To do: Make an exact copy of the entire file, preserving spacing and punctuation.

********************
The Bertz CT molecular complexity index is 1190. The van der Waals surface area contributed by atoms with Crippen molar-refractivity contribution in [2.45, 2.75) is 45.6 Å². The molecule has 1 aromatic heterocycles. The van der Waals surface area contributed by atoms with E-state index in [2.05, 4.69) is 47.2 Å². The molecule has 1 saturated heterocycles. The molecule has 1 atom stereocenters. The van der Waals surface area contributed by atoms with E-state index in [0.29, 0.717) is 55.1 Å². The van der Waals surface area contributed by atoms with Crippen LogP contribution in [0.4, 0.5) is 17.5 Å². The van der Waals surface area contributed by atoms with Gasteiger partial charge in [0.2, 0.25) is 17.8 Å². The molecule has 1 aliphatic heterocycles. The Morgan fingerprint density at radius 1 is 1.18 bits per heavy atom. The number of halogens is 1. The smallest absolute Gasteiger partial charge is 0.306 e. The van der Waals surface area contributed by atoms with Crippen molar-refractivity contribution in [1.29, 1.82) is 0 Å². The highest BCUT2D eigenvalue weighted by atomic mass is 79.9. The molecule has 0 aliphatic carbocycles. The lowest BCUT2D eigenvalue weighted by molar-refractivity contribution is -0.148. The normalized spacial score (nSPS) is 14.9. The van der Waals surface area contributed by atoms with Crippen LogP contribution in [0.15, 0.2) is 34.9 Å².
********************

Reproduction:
The Bertz CT molecular complexity index is 1190. The van der Waals surface area contributed by atoms with Crippen molar-refractivity contribution in [2.45, 2.75) is 45.6 Å². The molecule has 1 aromatic heterocycles. The van der Waals surface area contributed by atoms with E-state index in [2.05, 4.69) is 47.2 Å². The molecule has 1 saturated heterocycles. The molecule has 1 atom stereocenters. The van der Waals surface area contributed by atoms with E-state index in [0.29, 0.717) is 55.1 Å². The van der Waals surface area contributed by atoms with Crippen LogP contribution in [0.4, 0.5) is 17.5 Å². The van der Waals surface area contributed by atoms with Gasteiger partial charge in [0.2, 0.25) is 17.8 Å². The molecule has 1 aliphatic heterocycles. The Morgan fingerprint density at radius 1 is 1.18 bits per heavy atom. The number of halogens is 1. The smallest absolute Gasteiger partial charge is 0.306 e. The van der Waals surface area contributed by atoms with Crippen molar-refractivity contribution in [1.29, 1.82) is 0 Å². The highest BCUT2D eigenvalue weighted by atomic mass is 79.9. The molecule has 0 aliphatic carbocycles. The lowest BCUT2D eigenvalue weighted by molar-refractivity contribution is -0.148. The normalized spacial score (nSPS) is 14.9. The van der Waals surface area contributed by atoms with Crippen LogP contribution in [0.15, 0.2) is 34.9 Å².